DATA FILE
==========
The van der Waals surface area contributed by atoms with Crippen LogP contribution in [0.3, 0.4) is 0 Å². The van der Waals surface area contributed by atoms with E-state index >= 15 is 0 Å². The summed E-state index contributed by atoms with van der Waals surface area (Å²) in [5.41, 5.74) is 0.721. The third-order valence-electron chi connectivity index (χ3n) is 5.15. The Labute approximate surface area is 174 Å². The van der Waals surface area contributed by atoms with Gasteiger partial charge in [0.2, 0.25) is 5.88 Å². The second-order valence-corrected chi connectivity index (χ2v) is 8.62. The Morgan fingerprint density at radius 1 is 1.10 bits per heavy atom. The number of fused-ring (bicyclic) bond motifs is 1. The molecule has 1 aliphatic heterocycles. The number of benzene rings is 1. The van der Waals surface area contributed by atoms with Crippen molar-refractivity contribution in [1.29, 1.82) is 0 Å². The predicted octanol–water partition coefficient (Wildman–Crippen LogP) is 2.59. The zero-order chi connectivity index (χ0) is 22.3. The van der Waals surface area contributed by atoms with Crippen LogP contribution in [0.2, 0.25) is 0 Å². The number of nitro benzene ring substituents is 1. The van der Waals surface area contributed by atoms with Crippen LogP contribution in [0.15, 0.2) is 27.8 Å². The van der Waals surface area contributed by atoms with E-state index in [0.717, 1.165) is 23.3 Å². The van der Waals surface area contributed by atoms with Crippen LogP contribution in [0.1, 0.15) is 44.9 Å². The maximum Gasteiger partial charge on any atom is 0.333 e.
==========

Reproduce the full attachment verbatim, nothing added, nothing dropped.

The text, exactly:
The van der Waals surface area contributed by atoms with Crippen LogP contribution in [0.3, 0.4) is 0 Å². The van der Waals surface area contributed by atoms with E-state index >= 15 is 0 Å². The summed E-state index contributed by atoms with van der Waals surface area (Å²) in [5.41, 5.74) is 0.721. The third-order valence-electron chi connectivity index (χ3n) is 5.15. The Labute approximate surface area is 174 Å². The van der Waals surface area contributed by atoms with Gasteiger partial charge in [0.2, 0.25) is 5.88 Å². The second-order valence-corrected chi connectivity index (χ2v) is 8.62. The Morgan fingerprint density at radius 1 is 1.10 bits per heavy atom. The number of fused-ring (bicyclic) bond motifs is 1. The molecule has 1 aliphatic heterocycles. The number of benzene rings is 1. The van der Waals surface area contributed by atoms with Crippen molar-refractivity contribution in [1.29, 1.82) is 0 Å². The predicted octanol–water partition coefficient (Wildman–Crippen LogP) is 2.59. The zero-order chi connectivity index (χ0) is 22.3. The van der Waals surface area contributed by atoms with Crippen LogP contribution in [0.2, 0.25) is 0 Å². The number of nitro benzene ring substituents is 1. The van der Waals surface area contributed by atoms with Crippen LogP contribution in [0.15, 0.2) is 27.8 Å². The van der Waals surface area contributed by atoms with E-state index in [0.717, 1.165) is 23.3 Å². The van der Waals surface area contributed by atoms with Crippen LogP contribution in [0.1, 0.15) is 44.9 Å². The maximum Gasteiger partial charge on any atom is 0.333 e.